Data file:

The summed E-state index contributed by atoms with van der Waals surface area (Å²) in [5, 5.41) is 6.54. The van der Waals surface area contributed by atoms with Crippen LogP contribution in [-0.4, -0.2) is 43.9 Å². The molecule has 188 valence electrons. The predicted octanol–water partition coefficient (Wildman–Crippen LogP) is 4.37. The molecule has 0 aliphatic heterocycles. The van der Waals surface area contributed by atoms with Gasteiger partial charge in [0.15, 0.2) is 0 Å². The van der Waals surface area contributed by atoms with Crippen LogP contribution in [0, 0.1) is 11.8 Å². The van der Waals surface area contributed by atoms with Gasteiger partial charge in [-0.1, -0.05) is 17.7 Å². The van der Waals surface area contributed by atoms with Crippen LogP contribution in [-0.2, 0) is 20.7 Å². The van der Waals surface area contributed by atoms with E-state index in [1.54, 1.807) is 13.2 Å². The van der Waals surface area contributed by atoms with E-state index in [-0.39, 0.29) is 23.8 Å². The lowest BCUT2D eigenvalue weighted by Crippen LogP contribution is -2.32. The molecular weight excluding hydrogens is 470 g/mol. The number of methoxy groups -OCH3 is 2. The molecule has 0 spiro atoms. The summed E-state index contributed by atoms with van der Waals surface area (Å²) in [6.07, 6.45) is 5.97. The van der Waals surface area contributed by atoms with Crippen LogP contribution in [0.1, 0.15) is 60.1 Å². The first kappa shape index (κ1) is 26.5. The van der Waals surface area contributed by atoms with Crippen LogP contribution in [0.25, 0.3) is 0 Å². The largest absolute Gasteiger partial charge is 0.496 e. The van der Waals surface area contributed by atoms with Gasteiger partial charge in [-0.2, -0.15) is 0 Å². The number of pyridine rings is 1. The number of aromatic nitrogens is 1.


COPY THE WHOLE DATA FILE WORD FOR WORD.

The summed E-state index contributed by atoms with van der Waals surface area (Å²) in [5, 5.41) is 6.54. The van der Waals surface area contributed by atoms with Crippen LogP contribution in [-0.4, -0.2) is 43.9 Å². The molecule has 188 valence electrons. The predicted octanol–water partition coefficient (Wildman–Crippen LogP) is 4.37. The molecule has 0 aliphatic heterocycles. The van der Waals surface area contributed by atoms with Gasteiger partial charge in [0.15, 0.2) is 0 Å². The van der Waals surface area contributed by atoms with Crippen LogP contribution in [0, 0.1) is 11.8 Å². The van der Waals surface area contributed by atoms with Gasteiger partial charge in [-0.1, -0.05) is 17.7 Å². The van der Waals surface area contributed by atoms with Crippen LogP contribution in [-0.2, 0) is 20.7 Å². The van der Waals surface area contributed by atoms with E-state index in [1.54, 1.807) is 13.2 Å². The van der Waals surface area contributed by atoms with E-state index in [-0.39, 0.29) is 23.8 Å². The lowest BCUT2D eigenvalue weighted by Crippen LogP contribution is -2.32. The molecular weight excluding hydrogens is 470 g/mol. The number of methoxy groups -OCH3 is 2. The molecule has 0 spiro atoms. The summed E-state index contributed by atoms with van der Waals surface area (Å²) in [6.07, 6.45) is 5.97. The van der Waals surface area contributed by atoms with Crippen LogP contribution in [0.1, 0.15) is 60.1 Å². The first kappa shape index (κ1) is 26.5. The van der Waals surface area contributed by atoms with Crippen LogP contribution in [0.25, 0.3) is 0 Å². The largest absolute Gasteiger partial charge is 0.496 e. The van der Waals surface area contributed by atoms with Gasteiger partial charge in [-0.2, -0.15) is 0 Å². The number of pyridine rings is 1. The number of aromatic nitrogens is 1.